Posts Tagged ‘History’

Wild Irish Women:
Saint Brigid—Mary of the Gaels

A nun, abbess, and founder of several monasteries, Brigid of Kildare was a woman who defied authority, possessed great strength of will and determination, and whose cheerful giving of food and shelter to any passing traveler laid the foundation for Ireland’s legendary hospitality.  ℘℘℘ Saints are everywhere, like enzymes, gravity, or the CIA – invisible,Read more..

An Irish Artist’s American Odyssey

William James Hinchey traveled throughout America’s Southwest frontier and Missouri capturing images of life, the ravishes of war, and beyond.  ℘℘℘ Cormac McCarthy’s novel Blood Meridian (1985) depicts the rough, perilous place that was the American Southwest of the 1840s and ’50s. One of the earliest close-up views of the California-Arizona desert of the periodRead more..

Roscommon, Part II:
Ireland’s First President

Douglas Hyde, born in Roscommon in 1860, was a leading figure in the Gaelic revival and Ireland’s first president. ℘℘℘ A couple of unplanned events shaped the course of Douglas Hyde’s early life. He should have been born in County Sligo, where his family resided, but instead he arrived on January 17, 1860 in Castlerea, CountyRead more..

Bobby Kennedy’s Message of Unity and Raging Spirit

Chris Matthews talks about his new book, which offers valuable insights into Bobby Kennedy, and why we need someone of Kennedy’s ilk today. ℘℘℘ Next year, on St. Patrick’s Day, the San Francisco Museum of Modern Art will open a new exhibit entitled “The Train: RFK’s Last Journey.” The centerpiece of the show will beRead more..

Weekly Comment:
How the Irish Saved the Pilgrims and Started Thanksgiving

In 1621, the pilgrims, just arrived in the New World, had no idea how wild their new frontier could be. Winter arrived and with it came starvation, death, and the idea that maybe it was time to give up and go back to Europe where the strict confines of politics were easier to deal withRead more..

Weekly Comment:
Grandfather’s War Years

What’s in a photograph? Writer John Fay reflects on an image of a grandfather he never knew as he’s being sent to World War I. ℘℘℘ My grandfather, John Fay, was born in Finavarra, County Clare in 1896. The youngest of twelve children, he grew up on a farm that juts out into Galway Bay.Read more..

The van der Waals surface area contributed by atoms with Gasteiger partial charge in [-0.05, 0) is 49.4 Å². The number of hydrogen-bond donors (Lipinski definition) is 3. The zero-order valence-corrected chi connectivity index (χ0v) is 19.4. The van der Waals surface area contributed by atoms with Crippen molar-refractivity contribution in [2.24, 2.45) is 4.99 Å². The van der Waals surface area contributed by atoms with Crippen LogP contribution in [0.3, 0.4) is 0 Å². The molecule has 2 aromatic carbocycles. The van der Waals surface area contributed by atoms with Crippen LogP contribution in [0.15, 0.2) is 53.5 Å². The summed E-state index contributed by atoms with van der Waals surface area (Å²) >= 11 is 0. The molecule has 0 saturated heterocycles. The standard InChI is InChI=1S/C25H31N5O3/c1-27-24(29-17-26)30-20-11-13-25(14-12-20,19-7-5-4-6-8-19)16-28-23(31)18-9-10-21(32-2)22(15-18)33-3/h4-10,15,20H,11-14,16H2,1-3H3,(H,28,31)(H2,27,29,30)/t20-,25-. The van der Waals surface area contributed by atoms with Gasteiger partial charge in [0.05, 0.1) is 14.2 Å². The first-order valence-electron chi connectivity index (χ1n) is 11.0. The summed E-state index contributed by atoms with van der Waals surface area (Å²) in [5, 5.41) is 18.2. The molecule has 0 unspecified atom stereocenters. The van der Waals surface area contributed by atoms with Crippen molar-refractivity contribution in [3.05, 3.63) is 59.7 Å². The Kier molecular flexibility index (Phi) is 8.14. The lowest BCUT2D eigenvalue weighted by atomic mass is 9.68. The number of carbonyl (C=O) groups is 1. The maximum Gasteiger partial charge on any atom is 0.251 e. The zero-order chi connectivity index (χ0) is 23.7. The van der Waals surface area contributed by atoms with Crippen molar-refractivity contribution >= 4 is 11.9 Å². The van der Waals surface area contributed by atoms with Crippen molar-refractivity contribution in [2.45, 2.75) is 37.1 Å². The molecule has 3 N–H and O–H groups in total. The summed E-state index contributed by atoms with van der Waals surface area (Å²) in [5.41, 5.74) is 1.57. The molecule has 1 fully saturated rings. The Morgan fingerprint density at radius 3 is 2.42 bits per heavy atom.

Viking Sword Discovered in Cork

A 1,000-year-old Viking weaver’s sword was unearthed by archaeologists at the site of the former Beamer and Crawford brewery in Cork City in September. Dated back to the 11th century and perfectly-preserved, the yew sword measures roughly 11.8 inches and is patterned with human faces in the classic Ringerike Viking art style. “For a longRead more..

Green Hills, White Houses

The 200-Year Relationship Between Irish Builders and America’s Capital ℘℘℘ In September, the James Hoban Societies of the United States and Ireland organized a day-long celebration of the Irish connection to Washington, D.C., from its foundation as federal capital to its position as a world center of diplomacy, culture, and learning. In particular, the eventRead more..

Delta 13 Charlie: Reflections of an Irish Soldier in Vietnam

Michael Coyne is one of many Irish-born soldiers who served in Vietnam. A crewman on a Patton tank, he spent most of his time far from base on patrol in jungle and rice paddies.  ℘℘℘ M y name is Michael Coyne. I was born in Cornamona, Galway, 1945. When I was seven we moved hereRead more..

Custer’s Last Rally

The Battle of the Little Bighorn, the most significant engagement of the Great Sioux War of 1876, saw the defeat of General Armstrong Custer and his soldiers of the 7th Cavalry (many of them Irish) by a battalion of united Lakota, Northern Cheyenne, and Arapaho tribes. ℘℘℘ Few people know the pain of being dispossessedRead more..